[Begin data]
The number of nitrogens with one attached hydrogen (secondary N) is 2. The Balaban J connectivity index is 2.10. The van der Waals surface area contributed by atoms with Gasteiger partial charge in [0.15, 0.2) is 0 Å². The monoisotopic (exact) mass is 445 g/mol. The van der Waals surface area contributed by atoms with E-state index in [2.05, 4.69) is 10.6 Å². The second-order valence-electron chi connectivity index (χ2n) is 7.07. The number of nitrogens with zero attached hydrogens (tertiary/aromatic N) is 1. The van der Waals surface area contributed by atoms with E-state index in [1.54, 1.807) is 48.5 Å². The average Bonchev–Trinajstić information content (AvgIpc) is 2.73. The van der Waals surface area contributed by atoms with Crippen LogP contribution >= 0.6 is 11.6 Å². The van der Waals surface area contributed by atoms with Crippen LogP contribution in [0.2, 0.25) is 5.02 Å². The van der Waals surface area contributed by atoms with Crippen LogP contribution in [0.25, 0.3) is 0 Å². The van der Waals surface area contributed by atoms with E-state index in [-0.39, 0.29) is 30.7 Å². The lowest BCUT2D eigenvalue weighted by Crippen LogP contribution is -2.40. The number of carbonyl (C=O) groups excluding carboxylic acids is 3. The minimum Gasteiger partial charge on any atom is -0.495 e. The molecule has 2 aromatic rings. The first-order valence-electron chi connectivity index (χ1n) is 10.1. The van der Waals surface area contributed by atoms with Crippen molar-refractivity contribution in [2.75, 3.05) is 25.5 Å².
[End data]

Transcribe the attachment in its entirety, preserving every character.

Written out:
The number of nitrogens with one attached hydrogen (secondary N) is 2. The Balaban J connectivity index is 2.10. The van der Waals surface area contributed by atoms with Gasteiger partial charge in [0.15, 0.2) is 0 Å². The monoisotopic (exact) mass is 445 g/mol. The van der Waals surface area contributed by atoms with E-state index in [2.05, 4.69) is 10.6 Å². The second-order valence-electron chi connectivity index (χ2n) is 7.07. The number of nitrogens with zero attached hydrogens (tertiary/aromatic N) is 1. The van der Waals surface area contributed by atoms with E-state index in [1.54, 1.807) is 48.5 Å². The average Bonchev–Trinajstić information content (AvgIpc) is 2.73. The van der Waals surface area contributed by atoms with Crippen LogP contribution >= 0.6 is 11.6 Å². The van der Waals surface area contributed by atoms with Crippen LogP contribution in [0.2, 0.25) is 5.02 Å². The van der Waals surface area contributed by atoms with Crippen LogP contribution in [0.25, 0.3) is 0 Å². The van der Waals surface area contributed by atoms with E-state index in [-0.39, 0.29) is 30.7 Å². The lowest BCUT2D eigenvalue weighted by Crippen LogP contribution is -2.40. The number of carbonyl (C=O) groups excluding carboxylic acids is 3. The minimum Gasteiger partial charge on any atom is -0.495 e. The molecule has 2 aromatic rings. The first-order valence-electron chi connectivity index (χ1n) is 10.1. The van der Waals surface area contributed by atoms with Crippen molar-refractivity contribution in [2.75, 3.05) is 25.5 Å².